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|Birthplace||London, United Kingdom, Earth|
|Major character in|
In The Magician's Nephew
Polly is introduced in The Magician's Nephew - which was the sixth book in the series to be published but is first in the internal chronology of Narnia.
Polly was born in London, in 1889. In 1900, she is an 11-year-old girl who lives in London, England in a multi-story terrace house and is the neighbor of Digory Kirke's aunt, with whom is staying Digory and his gravely ill mother. Polly befriends Digory and one of the places they play in together, is her house's attic room, which leads into an inner-roof space which also connects to the attic rooms in all the houses in their row of terrace houses. Polly uses the attic as a hide-out where she drinks ginger beer and is gradually writing a private story which does not share with Digory.
One day whilst exploring the inner roof space in the row of terrace houses, the children accidentally enter the study of Digory's Uncle Andrew. He is an alarming person initially in his own domain but he successfully ingratiates himself with Polly and offers her a yellow ring as a gift which causes her to vanish as soon as she touches it. Uncle Andrew believes Polly has now been sent to another world and blackmails Digory into following her with another ring, in order to bring her back so he can hear about what is occurring in the 'other place'. Digory is forced to comply and this results in him finding himself (with Polly) in another place. However, this is not a place as Uncle Andrew had imagined and between Digory's sharp mind and inquisitiveness and Polly's practical caution and concern for safety, they realize that if they are careful they can use this Wood between the Worlds in the same way as the inner roof space as the terrace houses; linking to all the worlds. The Wood is scattered with large pools as far as they can see and they have emerged from just one. Polly and Digory come to realize that Digory's Uncle Andrew has no inkling of this reality as he is just an ignorant dabbler in arcane arts, with only pretensions to be a magician and is also not prepared to take his own risks.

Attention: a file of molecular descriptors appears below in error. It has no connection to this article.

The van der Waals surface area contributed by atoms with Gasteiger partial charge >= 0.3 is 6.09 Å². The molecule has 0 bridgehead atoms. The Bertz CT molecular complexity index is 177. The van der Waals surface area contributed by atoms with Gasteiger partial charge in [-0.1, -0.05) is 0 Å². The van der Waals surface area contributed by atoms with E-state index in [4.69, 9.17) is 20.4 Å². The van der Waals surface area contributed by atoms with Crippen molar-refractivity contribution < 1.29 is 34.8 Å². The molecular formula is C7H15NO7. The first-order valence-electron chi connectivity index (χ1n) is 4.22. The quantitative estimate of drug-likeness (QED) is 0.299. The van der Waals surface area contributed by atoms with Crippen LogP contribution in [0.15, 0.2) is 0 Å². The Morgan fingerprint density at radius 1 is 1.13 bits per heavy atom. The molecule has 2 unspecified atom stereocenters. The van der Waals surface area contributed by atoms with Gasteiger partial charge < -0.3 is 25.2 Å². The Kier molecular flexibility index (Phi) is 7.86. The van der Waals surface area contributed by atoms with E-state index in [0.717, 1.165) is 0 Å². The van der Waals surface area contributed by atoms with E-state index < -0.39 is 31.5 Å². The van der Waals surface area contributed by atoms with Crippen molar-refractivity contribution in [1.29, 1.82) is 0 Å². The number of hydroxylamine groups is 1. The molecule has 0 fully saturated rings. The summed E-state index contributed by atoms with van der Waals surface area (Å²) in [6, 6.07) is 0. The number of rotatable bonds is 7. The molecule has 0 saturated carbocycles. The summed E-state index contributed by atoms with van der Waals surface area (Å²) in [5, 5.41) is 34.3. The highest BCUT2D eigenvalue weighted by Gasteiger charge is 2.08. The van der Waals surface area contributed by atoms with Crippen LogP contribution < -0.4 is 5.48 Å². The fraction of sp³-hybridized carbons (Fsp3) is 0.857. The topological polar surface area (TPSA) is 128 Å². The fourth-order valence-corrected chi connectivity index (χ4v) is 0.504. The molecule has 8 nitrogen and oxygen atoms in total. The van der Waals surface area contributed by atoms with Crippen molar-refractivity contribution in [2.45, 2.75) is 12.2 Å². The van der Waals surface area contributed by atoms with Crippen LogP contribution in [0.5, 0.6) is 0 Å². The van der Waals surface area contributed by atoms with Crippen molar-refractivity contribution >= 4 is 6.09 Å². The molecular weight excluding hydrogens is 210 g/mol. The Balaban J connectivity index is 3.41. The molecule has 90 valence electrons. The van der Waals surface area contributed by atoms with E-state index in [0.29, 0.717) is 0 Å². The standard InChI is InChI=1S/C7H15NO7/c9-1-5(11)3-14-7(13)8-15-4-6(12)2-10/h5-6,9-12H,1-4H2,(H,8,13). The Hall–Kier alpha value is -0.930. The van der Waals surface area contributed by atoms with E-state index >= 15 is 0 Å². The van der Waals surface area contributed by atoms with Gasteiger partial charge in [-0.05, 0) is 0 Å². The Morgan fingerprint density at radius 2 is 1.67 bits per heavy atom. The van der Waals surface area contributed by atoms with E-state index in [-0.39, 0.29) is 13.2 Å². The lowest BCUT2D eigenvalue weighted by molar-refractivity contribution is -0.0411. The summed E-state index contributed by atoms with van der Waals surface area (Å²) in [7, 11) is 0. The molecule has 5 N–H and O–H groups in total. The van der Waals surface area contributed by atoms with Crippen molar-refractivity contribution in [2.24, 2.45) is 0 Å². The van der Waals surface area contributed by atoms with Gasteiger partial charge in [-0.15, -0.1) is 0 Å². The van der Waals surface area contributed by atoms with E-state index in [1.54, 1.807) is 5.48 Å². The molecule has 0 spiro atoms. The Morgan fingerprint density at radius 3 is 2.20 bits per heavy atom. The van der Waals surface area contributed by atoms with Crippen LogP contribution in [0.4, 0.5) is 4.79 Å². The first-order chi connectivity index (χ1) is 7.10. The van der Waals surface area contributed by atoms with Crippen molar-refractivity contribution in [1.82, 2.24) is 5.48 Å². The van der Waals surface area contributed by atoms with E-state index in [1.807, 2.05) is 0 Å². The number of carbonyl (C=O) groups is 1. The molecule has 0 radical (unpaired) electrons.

After working this out, Polly and Digory decided to try a nearby pool and travel to the ruined city of Charn on a dead world that has a dying sun. There, against Polly's advice, Digory breaks an enchantment which releases Jadis, the future White Witch. Jadis follows the children back through the Wood to London. After returning home and being confined to her room for missing dinner and having wet shoes and stockings from jumping in puddles, Polly helps Digory return Jadis to the Wood and then attempt to return her to Charn. Instead the pool they choose takes them to the new world of Narnia, where they witness its first dawning and the creation of life by Aslan. Polly, Digory, and a cabby and his horse (who were brought along by mistake) are the only ones not alarmed by Aslan or his singing (Jadis and Uncle Andrew are both terrified); Jadis because she knows what he is and Andrew because he has no idea. After the world is created, the children and the flying talking horse Fledge (Strawberry, the Cabby's roan horse who has been transformed) fly to a walled garden in the Western Wild to retrieve a magical apple. This apple, when planted, grows into a tree that serves to protect the young land of Narnia. Aslan gave Digory an apple from the newly planted tree to heal his sick mother. Polly and Digory then return to England, where he heals his mother and buries the apple core and the rings around it.
Digory later moves away to a great house that his parents inherited from a great uncle, Polly remains friends with Digory and visits him regularly at his new home.
Polly's role and personality throughout the story appears to counterbalance Digory's drive, aggression and grief with her stolidity, friendship, morality and sense of care, caution and safety. Polly's role is as an emotional and moral support (and challenge) to Digory who is written as the protagonist. However, her own sense of adventure, discovery and wonder are no less than Digory's and her experience of Narnia and the spiritual enlightenment and security that their encounter with Aslan provides, give both her and Digory the basis for a very important platonic friendship throughout their lives.
In The Last Battle
In The Last Battle, the final book in the series (both chronologically and in order of publication), Polly is an adult of 60. She remains in contact with the other British "friends of Narnia" and is present with them when the apparition of Narnia's King Tirian appears to request their help. She seems like a very cheery, friendly, and wise adult, and insists the others call her "Aunt Polly". She is later killed in a railway accident and is transported to Aslan's country along with the other friends of Narnia. Once she arrives in Narnia, she and Digory become young again, and they are both dressed as royalty.
- When Digory first meets Polly and tells her of the strange goings-on that occur in Uncle Andrew's private attic, Polly muses that he might keep a mad wife locked up there. This could be a reference to Jane Eyre for, one of the main characters, Rochester, is forced to keep his violent and insane wife Bertha locked away in the attic. By chance, the film adaptation of The Lion, the Witch, and the Wardrobe had an actress (Georgie Henley) who went on to play young Jane Eyre in a television adaptation of the Jane Eyre book.
- Ford, Paul (2005), Polly Plummer (in The Companion to Narnia: A Complete Guide to the Magical World of C.S. Lewis' The Chronicles of Narnia, HarperSanFrancisco, ISBN 0-06-079127-6